Decision-makers in Western capitals had long viewed the Assad regime as a grim model of Middle Eastern stability, but in 2011, they suddenly thought that "people power" would bring down Assad as it had other Arab despots. The Assad regime, however, had something the others didn't. "Popular resistance" strategies work well against authoritarian systems whose leadership come from the country's ethnic and sectarian majority, such as Egypt. Soldiers ordered to turn their guns on protestors are faced with a choice: Shoot their brethren among the protestors, or help get rid of those ordering them to do so. This causes a split in the army and security services, which can lead to a toppling of the government.
Assad's by contrast is a minority government with a kind of fortress of sectarian interests around it. Minority Alawites serve at the core, followed by concentric rings of other minorities (Christians, Shia, etc.), and finally by coopted Sunnis who represent the majority in Syria. Minority army and security officers are therefore farther removed from the majority Sunni population, making them more likely to order fire against protestors than to topple their brethren in power. This has galvanized the Assad regime against the kind of splits that toppled Ben Ali and Mubarak.
But this evidently wasn't part of President Obama's calculation when, in August of 2011, he declared that Assad should "step aside," as if Syria's strongman would magically leave on his own. To speed up the process, Obama organized European and Arab League allies to adopt similar language, as well as a raft of sanctions on the Assad regime, most notably a ban on purchases of Syrian crude oil, the regime's lifeline. Totally missing was a plan for removing Assad in the event he didn't go peacefully.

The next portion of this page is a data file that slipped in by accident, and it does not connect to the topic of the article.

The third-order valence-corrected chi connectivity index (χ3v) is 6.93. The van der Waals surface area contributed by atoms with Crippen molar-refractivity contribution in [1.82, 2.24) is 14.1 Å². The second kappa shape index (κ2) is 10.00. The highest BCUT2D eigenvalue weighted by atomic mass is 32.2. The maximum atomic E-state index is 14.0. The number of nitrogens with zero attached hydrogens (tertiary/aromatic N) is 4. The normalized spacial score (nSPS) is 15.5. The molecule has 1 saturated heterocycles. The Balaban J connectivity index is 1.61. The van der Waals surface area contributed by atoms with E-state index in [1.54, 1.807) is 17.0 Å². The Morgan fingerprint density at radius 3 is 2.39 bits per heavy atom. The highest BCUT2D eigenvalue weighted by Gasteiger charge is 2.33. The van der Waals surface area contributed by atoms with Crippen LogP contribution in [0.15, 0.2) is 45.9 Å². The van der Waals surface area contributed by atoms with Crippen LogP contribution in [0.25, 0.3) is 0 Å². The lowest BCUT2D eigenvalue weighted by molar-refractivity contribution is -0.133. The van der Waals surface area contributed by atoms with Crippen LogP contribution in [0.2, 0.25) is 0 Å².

And Assad wasn't about to. In the autumn of 2011 and the first half of 2012, multiple UN initiatives failed to bring about sustainable ceasefires or a solution to the hostilities. While Western governments urged Syrians to keep the protests peaceful, the regime's military escalation to include more snipers, minority militiamen dubbed "ghosts," and rotary and fixed-wing aircraft caused death tolls to skyrocket. More and more Syrians picked up weapons to defend themselves, and hundreds of local militias were organized under the banner of the Free Syrian Army. The insignia included the old nationalist flag of Syria, but the FSA was more of a franchise than a true army.